Apr 20, 2009

Toeing the line

Racing is very dependent on perspective. If you've never raced before you see a much different view than the guy standing next to you on the race line who is a seasoned veteran.

To improve your perspective on racing, you need to toe the line a few times and start learning to play the game. "The Game" as I like to think of it, is all about immersing yourself into a structured system, learning the rules and then making the game your own. The beauty of the game is once you start playing you can start to see how big the game is, or where it goes, or how fast it can get or why you are doing it, the game can teach you a lot of things.

After playing any game a bunch of times you eventually see beyond the three feet in front of your nose and you start to take in a broader horizon. Things that initially seemed crazy or invisible become normal. And then at some point normal becomes fun. And then at some point you start excelling at the game.

I love a good game. The winning part is fun, but I'm all about the game and executing it well. In my past the game was about the hunt, or the mission, or the target, over the years those things got replaced with other games like the perfect espresso, the endurance racing podium, how to execute a precise diaper change, or how many boiled eggs can you eat in one sitting.

I enjoy introducing others to a good game and my buddy John is always up for something new (even if it takes a bit of coaxing/heckling/name calling) and so on the weekend I dragged him along for one of my neural-confusion destabilized core session workouts at the YMCA. He did great, taking the punishment with only a few groans and whimpers. And that takes me back to the start of this post, which was racing is very dependent on perspective; sometimes you think you've been training hard until you realize there's a different kind of hard out there and the only way to discover that is to toe the line in a game. John toed the line and now he's starting to see further than three feet in front of his nose, maybe in a few months he'll be showing me a thing or two.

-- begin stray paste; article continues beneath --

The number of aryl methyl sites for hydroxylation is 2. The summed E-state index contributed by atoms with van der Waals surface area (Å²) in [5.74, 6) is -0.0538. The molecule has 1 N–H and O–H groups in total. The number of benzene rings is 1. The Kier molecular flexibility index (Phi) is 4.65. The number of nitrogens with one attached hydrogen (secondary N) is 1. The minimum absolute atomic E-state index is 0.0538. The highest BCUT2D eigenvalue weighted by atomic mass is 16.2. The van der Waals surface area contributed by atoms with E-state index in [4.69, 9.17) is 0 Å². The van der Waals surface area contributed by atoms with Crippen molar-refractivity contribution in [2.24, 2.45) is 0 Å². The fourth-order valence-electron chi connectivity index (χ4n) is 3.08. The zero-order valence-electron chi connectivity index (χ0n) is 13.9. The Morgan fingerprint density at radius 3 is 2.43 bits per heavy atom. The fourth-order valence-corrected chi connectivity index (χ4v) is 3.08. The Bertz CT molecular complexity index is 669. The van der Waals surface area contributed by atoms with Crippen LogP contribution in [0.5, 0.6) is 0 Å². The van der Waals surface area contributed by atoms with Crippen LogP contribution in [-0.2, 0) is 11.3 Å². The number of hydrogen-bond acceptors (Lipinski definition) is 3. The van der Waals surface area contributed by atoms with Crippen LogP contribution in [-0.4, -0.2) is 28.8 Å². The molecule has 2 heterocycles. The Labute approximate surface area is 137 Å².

The whole reason for this post came about after reading John's recent musings over on his blog Face the Food, the post is about the trg session we did on the weekend. Go check it out, it's fun and insightful.


John F said...

"He did great, taking the punishment with only a few groans and whimpers."

When you don't have the luxury of surplus oxygen complaints are kept to a minimum... ;)

Shaun Taylor said...

Does that mean if I work you harder it will reduce the whimpers to zero? ;-)

John F said...

Yep....please bring supplemental oxygen to wake me back up. :o

aka Kathy said...

Read both sides of the story... sweet!